Dirt Could Be Good For Children: Farm Dust May Protect Kids From Asthma And Allergies


The so-called hygiene hypothesis suggests that that lack of exposure to dirt and germs in early childhood increases a person's susceptibility to allergies and illnesses.

Findings of a new study appear to reinforce this idea as researchers find that farm dust can protect children against asthmas and allergies. The discovery could eventually pave way for the development of an asthma vaccine.

Years ago, it was found that kids who grew up on farms have far better protection from asthma and allergies albeit scientists were not able to pinpoint what is responsible for this.

Now, researchers said that they have identified the link between farm dust and protection against asthma and allergies.

For their study, Bart Lambrecht, from Ghent University Hospital in Belgium, and colleagues used dust from dairy farms in Europe that were laden with bacteria and fungi. They injected small amounts of farm dust bacteria dubbed endotoxins into the noses of mice and discovered that this triggered immune reaction in the form of inflammation.

The researchers found that the mice that had the reaction did not develop asthma later on regardless that they were exposed to house dust mites, which are known to notoriously set off asthma.

The researchers likewise discovered that farm dust causes the mucous membrane found inside the respiratory tract to have less severe reactions to allergens because of a protein known as A20, which is produced by the body when a person gets in contact with farm dust.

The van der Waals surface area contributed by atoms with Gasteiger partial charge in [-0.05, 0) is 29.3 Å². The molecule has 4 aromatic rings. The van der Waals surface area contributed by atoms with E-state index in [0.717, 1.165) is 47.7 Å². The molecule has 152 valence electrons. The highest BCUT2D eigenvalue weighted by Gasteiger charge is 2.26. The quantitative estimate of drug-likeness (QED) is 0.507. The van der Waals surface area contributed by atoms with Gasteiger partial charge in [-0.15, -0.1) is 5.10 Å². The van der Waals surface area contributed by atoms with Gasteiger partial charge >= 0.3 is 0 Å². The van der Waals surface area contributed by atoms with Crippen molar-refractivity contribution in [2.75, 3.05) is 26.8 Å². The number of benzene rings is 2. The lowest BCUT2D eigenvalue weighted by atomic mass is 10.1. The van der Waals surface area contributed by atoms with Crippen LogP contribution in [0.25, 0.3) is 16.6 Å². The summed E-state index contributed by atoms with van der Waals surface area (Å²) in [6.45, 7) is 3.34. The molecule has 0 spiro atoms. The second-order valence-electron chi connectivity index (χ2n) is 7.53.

The researchers said that the protective effect disappeared after the protein was inactivated in the animals as it left the mucous membrane of the lungs incapable of reducing asthmatic or allergic reactions.

"The farming environment protects from allergy by modifying the communication between barrier epithelial cells and DCs through A20 induction," the researchers reported in their study published in the journal Science on Sept. 4.

Lambrecht and colleagues examined 2,000 individuals who grew up on farms and found that most did not suffer from asthma or allergies. They also found that those who remain prone to allergies and asthma were deficient of the protein.

Lambrecht said that those who still develop allergens have a genetic variant of the A20 gene which results in A20 protein to malfunction.

What the researchers intend to do next is look for the active substance present in farm dust that provides protection since this can be used to develop a vaccine against asthma.

"Discovering how farm dust provides this type of protection has certainly put us on the right track towards developing an asthma vaccine and new allergy therapies," said study researcher Hamida Hammad, from Ghent University.

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